Ergo, foreign exchange traders correctly assumed that by changing tactics, the BOJ was giving them a green light to trade the yen higher. This makes us even more convinced that the Japanese yen is heading through ¥100/US$ and could very well challenge its prior high of ¥79/US$.

By the same token, the amount of clearing balances at the BOJ have no economic effect, as they play no part in the creation of credit. The BOJ is just pushing harder on the same string they have been pushing on all along, given the current liquidity trap.

There may be several trillions of yen sloshing around in the BOJ's current accounts, but precious little will find its way into the real economy unless the banking sector can resume its traditional role of being a money multiplier for the economy. As the graph at right shows, the money multiplier continues to shrink. Here, news that Resona Bank is aggressively moving to pare down its NPLs with a massive ¥1.79 trillion write-down is encouraging news, but the rest of the banking sector needs to follow suit. Consequently, the Bank of Japan has actually done little other than stand on the sidelines and give the stock market a good "gambatte" cheer.

Bottom-Up: What the Foreigners Giveth They Can Also Taketh Away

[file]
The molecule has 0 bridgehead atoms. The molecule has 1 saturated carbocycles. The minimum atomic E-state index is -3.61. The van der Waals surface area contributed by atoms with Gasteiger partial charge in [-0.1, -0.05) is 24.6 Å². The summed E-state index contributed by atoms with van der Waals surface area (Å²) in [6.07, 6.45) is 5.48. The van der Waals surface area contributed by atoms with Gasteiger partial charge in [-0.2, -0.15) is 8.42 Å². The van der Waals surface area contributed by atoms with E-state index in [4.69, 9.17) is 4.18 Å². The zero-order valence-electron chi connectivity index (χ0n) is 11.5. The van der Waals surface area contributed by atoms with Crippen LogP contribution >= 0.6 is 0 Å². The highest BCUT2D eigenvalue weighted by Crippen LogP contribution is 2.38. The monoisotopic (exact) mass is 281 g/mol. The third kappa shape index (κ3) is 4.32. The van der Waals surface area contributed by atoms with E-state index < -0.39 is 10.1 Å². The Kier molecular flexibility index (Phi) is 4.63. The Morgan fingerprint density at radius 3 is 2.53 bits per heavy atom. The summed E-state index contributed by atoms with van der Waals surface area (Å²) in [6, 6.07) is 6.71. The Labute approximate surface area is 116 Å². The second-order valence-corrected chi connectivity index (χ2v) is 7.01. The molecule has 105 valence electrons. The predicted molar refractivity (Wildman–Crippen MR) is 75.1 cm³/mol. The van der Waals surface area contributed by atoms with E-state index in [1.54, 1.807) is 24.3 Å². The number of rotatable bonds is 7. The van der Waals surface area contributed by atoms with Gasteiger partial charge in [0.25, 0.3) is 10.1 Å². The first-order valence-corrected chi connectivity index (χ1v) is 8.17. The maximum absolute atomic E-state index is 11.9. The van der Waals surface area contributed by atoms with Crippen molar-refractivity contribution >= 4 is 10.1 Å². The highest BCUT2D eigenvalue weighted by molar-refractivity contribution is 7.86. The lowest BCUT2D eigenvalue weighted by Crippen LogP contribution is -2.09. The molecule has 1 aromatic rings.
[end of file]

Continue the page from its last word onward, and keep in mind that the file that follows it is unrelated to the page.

Foreign investors have yet again given Japanese equities a very welcome rally. Since April of this year, foreign investors have been net buyers of Japanese equities by ¥5.3 trillion, according to Tokyo stock exchange statistics (MOF statistics show ¥6.9 trillion of net buying).

At the same time, they have been net sellers of Japanese government and corporate bonds by some ¥3.22 trillion, indicating that some yen asset switching from bonds to equities has taken place.

But foreign investors have been virtually alone in their bullish stance on Japanese equities. During the same period (April- September) domestic investors have been net sellers of Japanese equity by ¥5.2 trillion, including ¥2.4 of net sells by the trust banks, ¥820 billion by individuals, and even some net selling by the brokers on their prop accounts.